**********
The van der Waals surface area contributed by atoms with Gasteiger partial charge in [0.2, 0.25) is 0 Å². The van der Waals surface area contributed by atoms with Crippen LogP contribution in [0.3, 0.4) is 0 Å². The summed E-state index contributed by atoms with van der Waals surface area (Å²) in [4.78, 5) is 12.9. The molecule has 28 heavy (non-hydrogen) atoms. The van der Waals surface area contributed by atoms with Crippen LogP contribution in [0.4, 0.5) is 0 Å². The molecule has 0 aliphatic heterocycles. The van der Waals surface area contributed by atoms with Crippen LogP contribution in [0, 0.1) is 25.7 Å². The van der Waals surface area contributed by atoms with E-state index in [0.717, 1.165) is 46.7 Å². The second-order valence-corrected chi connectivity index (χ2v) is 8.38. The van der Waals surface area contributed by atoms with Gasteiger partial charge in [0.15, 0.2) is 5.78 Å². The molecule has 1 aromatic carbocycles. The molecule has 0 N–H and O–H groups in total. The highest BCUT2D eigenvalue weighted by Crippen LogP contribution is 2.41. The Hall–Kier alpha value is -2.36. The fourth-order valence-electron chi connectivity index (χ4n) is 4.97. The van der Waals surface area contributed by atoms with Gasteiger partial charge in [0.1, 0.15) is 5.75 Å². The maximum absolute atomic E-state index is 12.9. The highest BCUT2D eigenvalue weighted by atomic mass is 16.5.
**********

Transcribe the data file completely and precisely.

The van der Waals surface area contributed by atoms with Gasteiger partial charge in [0.2, 0.25) is 0 Å². The van der Waals surface area contributed by atoms with Crippen LogP contribution in [0.3, 0.4) is 0 Å². The summed E-state index contributed by atoms with van der Waals surface area (Å²) in [4.78, 5) is 12.9. The molecule has 28 heavy (non-hydrogen) atoms. The van der Waals surface area contributed by atoms with Crippen LogP contribution in [0.4, 0.5) is 0 Å². The molecule has 0 aliphatic heterocycles. The van der Waals surface area contributed by atoms with Crippen LogP contribution in [0, 0.1) is 25.7 Å². The van der Waals surface area contributed by atoms with E-state index in [0.717, 1.165) is 46.7 Å². The second-order valence-corrected chi connectivity index (χ2v) is 8.38. The van der Waals surface area contributed by atoms with Gasteiger partial charge in [0.15, 0.2) is 5.78 Å². The molecule has 1 aromatic carbocycles. The molecule has 0 N–H and O–H groups in total. The highest BCUT2D eigenvalue weighted by Crippen LogP contribution is 2.41. The Hall–Kier alpha value is -2.36. The fourth-order valence-electron chi connectivity index (χ4n) is 4.97. The van der Waals surface area contributed by atoms with Gasteiger partial charge in [0.1, 0.15) is 5.75 Å². The maximum absolute atomic E-state index is 12.9. The highest BCUT2D eigenvalue weighted by atomic mass is 16.5.